Re: Just took a few hours
04/15/17 03:59 AM
> I understand overbooking and removing a paid passenger from its seat is truly at
> fault here. But really, does that entitled spoiled child behavior some people have
> were any useful? Did he get to see their patients the next day? No, now he needs
> reconstruction surgery and excuses to demand the airline for millions (which is
> probably what he really wanted).
> What's next? Disobeying any authority will be allowed as long as you are a minority?
> Are they worth to your obedience only when they're searching for flight threats on
> your own flight, just not when you're asked to get out not mattering the reason? Do
> customer complaint departments don't exist? How did he expect to disobey would work
> it doesn't matter what? That was some nice spectacle coming from supposedly an
> educated person, more like a 5 year child who doesn't want to visit a dentist.
Why are bringing race into it? That's got nothing to do with it. And calling the customer complaints department? Don't make me laugh. At best you'll get a voucher to get a discount on another flight with the same airline so you can get screwed around again.
> In a fair world he would be penalized for not complying to authorized personnel
> orders. That is as belligerent as a criminal not stopping when asked to. So think
> about it the next time you get robbed but no one got caught because the criminal
> didn't stop. And they aren't allowed to use brute force anymore for them being
> citizens nor customers just like any other criminal.
Wait, you're equating not giving up the seat you paid for with to robbery? That's absolutely ridiculous But putting that aside, are you suggesting that you should immediately submit to your overlords even when their demands are not lawful? If no-one questions unreasonable and unlawful demands made by the authorities, they'll just keep extending their overreach.
The whole situation is ridiculous. US airlines overbook all the time - in the US you always hear calls for people willing to take a later flight due to overbooking, but you don't get this in other parts of the world. Something needs to be done about that. But this isn't even a case of overbooking and denying boarding to some passengers, it's United deciding they need to ferry staff after the passengers are seated on the plane. Whether they're within their legal rights to do this or not, there's no way this wouldn't have been bad PR. It shows that they have poor processes for managing staff availability/location, and complete disregard for their customers.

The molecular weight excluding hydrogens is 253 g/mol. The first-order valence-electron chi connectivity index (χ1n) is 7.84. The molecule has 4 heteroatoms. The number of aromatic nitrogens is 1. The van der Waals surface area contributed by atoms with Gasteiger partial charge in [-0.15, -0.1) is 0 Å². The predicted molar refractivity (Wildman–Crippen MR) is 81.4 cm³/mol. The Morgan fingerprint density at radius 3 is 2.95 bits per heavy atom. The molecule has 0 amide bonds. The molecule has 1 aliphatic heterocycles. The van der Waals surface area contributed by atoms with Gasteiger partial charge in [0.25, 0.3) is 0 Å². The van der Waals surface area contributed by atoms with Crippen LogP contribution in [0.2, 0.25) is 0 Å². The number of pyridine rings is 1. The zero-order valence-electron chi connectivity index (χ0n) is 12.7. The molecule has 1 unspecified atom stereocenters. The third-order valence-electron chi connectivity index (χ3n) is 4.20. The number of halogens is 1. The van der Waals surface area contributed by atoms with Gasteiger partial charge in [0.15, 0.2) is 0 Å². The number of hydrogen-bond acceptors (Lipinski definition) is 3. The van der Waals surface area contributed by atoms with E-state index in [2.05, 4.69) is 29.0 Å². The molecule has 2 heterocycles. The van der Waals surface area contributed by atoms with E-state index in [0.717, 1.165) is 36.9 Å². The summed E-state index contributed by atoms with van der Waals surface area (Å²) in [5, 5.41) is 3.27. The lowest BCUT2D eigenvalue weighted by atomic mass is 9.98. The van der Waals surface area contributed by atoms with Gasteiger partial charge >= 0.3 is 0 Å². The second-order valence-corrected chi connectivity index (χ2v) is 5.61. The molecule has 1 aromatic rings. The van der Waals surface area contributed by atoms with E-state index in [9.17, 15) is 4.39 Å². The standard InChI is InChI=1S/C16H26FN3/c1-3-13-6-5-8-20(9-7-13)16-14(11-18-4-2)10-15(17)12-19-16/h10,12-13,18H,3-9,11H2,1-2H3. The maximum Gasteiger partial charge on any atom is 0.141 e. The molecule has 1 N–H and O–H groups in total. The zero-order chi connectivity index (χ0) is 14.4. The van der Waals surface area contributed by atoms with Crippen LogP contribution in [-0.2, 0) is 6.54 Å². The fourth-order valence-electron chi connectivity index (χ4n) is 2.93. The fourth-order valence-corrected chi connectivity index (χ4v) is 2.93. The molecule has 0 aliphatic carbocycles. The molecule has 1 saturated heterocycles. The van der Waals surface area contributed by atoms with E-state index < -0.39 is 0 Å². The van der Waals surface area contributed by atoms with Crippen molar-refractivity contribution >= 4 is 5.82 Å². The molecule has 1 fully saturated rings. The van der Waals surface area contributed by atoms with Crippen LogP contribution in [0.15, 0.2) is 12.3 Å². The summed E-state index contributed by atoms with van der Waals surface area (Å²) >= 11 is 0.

Then you've got the use of excessive force to remove the passenger from the plane. The thugs weren't even police, they were private airport security staff. You've got a real problem when your police and security guards go around acting like thugs. The passenger wasn't violent, he was just trying to contact a lawyer. There was no need to handle him like this.
I really hope this is a bit of a wake-up call for the US. US private security services have turned into gangs of thugs supporting corporate interests, and they face no repercussions when they exceed their authority or use excessive force. It's the land of the free, as long as you only care about the freedom to lick your corporate masters' arseholes.